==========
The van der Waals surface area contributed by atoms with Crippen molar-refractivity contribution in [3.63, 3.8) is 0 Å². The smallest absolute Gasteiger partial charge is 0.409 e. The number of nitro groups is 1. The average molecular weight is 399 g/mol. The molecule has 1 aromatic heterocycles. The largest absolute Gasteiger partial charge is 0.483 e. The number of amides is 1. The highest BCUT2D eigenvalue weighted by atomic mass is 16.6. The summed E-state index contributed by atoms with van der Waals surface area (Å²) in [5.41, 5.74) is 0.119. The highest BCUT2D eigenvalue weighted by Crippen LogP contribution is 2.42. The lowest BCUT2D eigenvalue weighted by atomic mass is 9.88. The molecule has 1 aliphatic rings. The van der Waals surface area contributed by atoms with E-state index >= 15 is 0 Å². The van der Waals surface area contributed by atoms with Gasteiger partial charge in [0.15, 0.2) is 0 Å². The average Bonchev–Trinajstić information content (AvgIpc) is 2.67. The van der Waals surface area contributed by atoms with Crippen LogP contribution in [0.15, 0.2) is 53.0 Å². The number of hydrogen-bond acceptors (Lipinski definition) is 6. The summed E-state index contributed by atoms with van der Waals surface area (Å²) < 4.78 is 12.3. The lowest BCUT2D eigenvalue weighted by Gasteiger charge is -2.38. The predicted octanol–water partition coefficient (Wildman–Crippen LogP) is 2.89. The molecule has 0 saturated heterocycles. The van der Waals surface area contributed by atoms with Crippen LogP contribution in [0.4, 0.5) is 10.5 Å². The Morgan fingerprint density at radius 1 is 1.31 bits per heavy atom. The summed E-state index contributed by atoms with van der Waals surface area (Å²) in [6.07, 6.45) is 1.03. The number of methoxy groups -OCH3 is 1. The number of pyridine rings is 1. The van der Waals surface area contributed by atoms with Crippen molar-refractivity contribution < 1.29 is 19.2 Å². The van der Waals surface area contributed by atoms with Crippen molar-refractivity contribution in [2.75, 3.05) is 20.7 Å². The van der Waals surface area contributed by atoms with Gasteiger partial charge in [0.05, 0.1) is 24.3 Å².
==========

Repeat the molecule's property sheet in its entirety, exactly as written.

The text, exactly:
The van der Waals surface area contributed by atoms with Crippen molar-refractivity contribution in [3.63, 3.8) is 0 Å². The smallest absolute Gasteiger partial charge is 0.409 e. The number of nitro groups is 1. The average molecular weight is 399 g/mol. The molecule has 1 aromatic heterocycles. The largest absolute Gasteiger partial charge is 0.483 e. The number of amides is 1. The highest BCUT2D eigenvalue weighted by atomic mass is 16.6. The summed E-state index contributed by atoms with van der Waals surface area (Å²) in [5.41, 5.74) is 0.119. The highest BCUT2D eigenvalue weighted by Crippen LogP contribution is 2.42. The lowest BCUT2D eigenvalue weighted by atomic mass is 9.88. The molecule has 1 aliphatic rings. The van der Waals surface area contributed by atoms with E-state index >= 15 is 0 Å². The van der Waals surface area contributed by atoms with Gasteiger partial charge in [0.15, 0.2) is 0 Å². The average Bonchev–Trinajstić information content (AvgIpc) is 2.67. The van der Waals surface area contributed by atoms with Crippen LogP contribution in [0.15, 0.2) is 53.0 Å². The number of hydrogen-bond acceptors (Lipinski definition) is 6. The summed E-state index contributed by atoms with van der Waals surface area (Å²) < 4.78 is 12.3. The lowest BCUT2D eigenvalue weighted by Gasteiger charge is -2.38. The predicted octanol–water partition coefficient (Wildman–Crippen LogP) is 2.89. The molecule has 0 saturated heterocycles. The van der Waals surface area contributed by atoms with Crippen LogP contribution in [0.4, 0.5) is 10.5 Å². The Morgan fingerprint density at radius 1 is 1.31 bits per heavy atom. The summed E-state index contributed by atoms with van der Waals surface area (Å²) in [6.07, 6.45) is 1.03. The number of methoxy groups -OCH3 is 1. The number of pyridine rings is 1. The van der Waals surface area contributed by atoms with Crippen molar-refractivity contribution < 1.29 is 19.2 Å². The van der Waals surface area contributed by atoms with Crippen molar-refractivity contribution in [2.75, 3.05) is 20.7 Å². The van der Waals surface area contributed by atoms with Gasteiger partial charge in [0.05, 0.1) is 24.3 Å².